Don't be misled by the title. While the legendary "Red Emma" Goldman may have declared, "If I can't dance, I don't want your revolution," author Michael Bettencourt chooses to focus on one of the most inert epochs in the turbulent life of the famous left-wing agitator once called by J. Edgar Hoover "the most dangerous woman in America."
Our biodrama begins benignly enough, with Goldman living in exile at the age of 62, writing her memoirs and staving off boredom by prying into her secretary's personal affairs. Seeing in the latter's family pressures echoes of her own beginnings, Goldman proposes to recount her experiences to the young woman she hopes to inspire. The episode she selects describes her two-year incarceration in the Missouri State Penitentiary, where she encounters the squalid conditions, brutal warders and rampant injustices expected of such environments. She also meets a pair of fellow dissidents, however, and since this is Goldman's story, these celebrity convicts launch a successful campaign to sow the seeds of feminist unity in their unfortunate sisters.
Whether intentionally or not, Bettencourt has crafted a tale tailor-made for educational purposes. The institutional atrocities, while grisly in narration, are bowdlerized for presentation through being mostly mimed by an ensemble whose appearance only hints at the unhygienic conditions they endure. The sordid setting, which dominates the play's action, requires several energetic female actors to immerse themselves in personalities lowbred, vulgar, diseased and/or mentally deranged. And the prison's workhouse milieu permits the play's director -- in this case, DB Schroeder -- to choreograph one of those "human machine" group-exercises so dear to classroom training techniques.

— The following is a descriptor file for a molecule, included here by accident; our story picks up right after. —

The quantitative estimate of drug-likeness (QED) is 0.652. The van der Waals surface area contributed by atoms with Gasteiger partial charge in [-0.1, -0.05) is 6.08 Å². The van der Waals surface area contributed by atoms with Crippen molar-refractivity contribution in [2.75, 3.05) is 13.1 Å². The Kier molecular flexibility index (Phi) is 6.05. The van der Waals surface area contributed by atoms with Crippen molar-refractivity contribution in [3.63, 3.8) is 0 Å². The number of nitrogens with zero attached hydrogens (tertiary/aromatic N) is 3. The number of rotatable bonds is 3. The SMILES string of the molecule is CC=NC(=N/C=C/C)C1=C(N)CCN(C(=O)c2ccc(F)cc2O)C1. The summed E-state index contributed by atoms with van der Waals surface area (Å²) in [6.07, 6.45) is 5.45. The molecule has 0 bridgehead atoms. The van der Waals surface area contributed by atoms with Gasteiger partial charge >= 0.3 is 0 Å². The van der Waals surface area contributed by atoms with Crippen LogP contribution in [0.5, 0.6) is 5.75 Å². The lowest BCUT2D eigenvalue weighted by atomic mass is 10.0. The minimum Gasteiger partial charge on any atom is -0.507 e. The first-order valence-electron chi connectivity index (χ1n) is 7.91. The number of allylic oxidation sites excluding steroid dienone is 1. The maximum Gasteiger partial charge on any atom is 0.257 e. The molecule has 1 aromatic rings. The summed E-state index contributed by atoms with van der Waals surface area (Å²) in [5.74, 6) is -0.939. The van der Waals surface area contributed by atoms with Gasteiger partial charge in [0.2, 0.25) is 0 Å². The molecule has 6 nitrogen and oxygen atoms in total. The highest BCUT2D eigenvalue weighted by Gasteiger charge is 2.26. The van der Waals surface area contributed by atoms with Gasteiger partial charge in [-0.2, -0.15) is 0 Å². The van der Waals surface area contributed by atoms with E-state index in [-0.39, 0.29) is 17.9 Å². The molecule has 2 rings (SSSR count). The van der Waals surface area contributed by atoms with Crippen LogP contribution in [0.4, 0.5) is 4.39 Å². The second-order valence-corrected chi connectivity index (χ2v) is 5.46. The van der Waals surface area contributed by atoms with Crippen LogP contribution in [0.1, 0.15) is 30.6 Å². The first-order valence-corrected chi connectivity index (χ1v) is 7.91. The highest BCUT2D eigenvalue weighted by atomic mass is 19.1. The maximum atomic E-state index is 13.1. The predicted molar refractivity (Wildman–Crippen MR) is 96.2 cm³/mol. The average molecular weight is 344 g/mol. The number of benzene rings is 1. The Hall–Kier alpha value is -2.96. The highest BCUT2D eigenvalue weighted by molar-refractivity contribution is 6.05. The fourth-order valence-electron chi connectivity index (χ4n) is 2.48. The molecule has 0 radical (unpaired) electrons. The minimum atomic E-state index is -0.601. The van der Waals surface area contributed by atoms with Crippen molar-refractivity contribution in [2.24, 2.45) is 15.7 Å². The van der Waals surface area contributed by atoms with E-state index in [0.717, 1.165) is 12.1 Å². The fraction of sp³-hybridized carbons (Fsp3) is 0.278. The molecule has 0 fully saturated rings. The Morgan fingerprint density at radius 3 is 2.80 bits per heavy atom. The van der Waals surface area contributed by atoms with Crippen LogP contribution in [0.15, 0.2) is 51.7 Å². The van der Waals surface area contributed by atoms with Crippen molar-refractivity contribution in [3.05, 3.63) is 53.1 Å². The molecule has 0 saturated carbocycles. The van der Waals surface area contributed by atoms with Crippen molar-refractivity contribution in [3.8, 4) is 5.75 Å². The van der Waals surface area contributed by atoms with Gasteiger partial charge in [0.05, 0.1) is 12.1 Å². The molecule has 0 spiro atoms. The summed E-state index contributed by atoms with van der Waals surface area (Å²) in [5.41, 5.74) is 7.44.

Milissa Pacelli anchors a 14-member company of players who throw themselves wholly, but never excessively, into their stereotyped roles, reciting Bettencourt's self-consciously lyrical dialogue ("This [ incident ] is a millstone!" says one character. "No, a milestone!" counters another -- oh, and did I mention the commedia-style courtroom scene? ) as if it were home-forged vernacular. Despite their material's formulaic structure, the subtext imposed thereon by their production's partnership with the pacifist-oriented New Thought Chicago advocacy program, and the curiously-seductive funeral march by Joshua Siegal that ushers us into the auditorium of the architecturally-provocative EP playhouse, the Thunder And Lightning Ensemble ultimately makes good on its play's promise of providing us some rousing activist kenesis before we leave.
© Copyright 2008 Windy City Times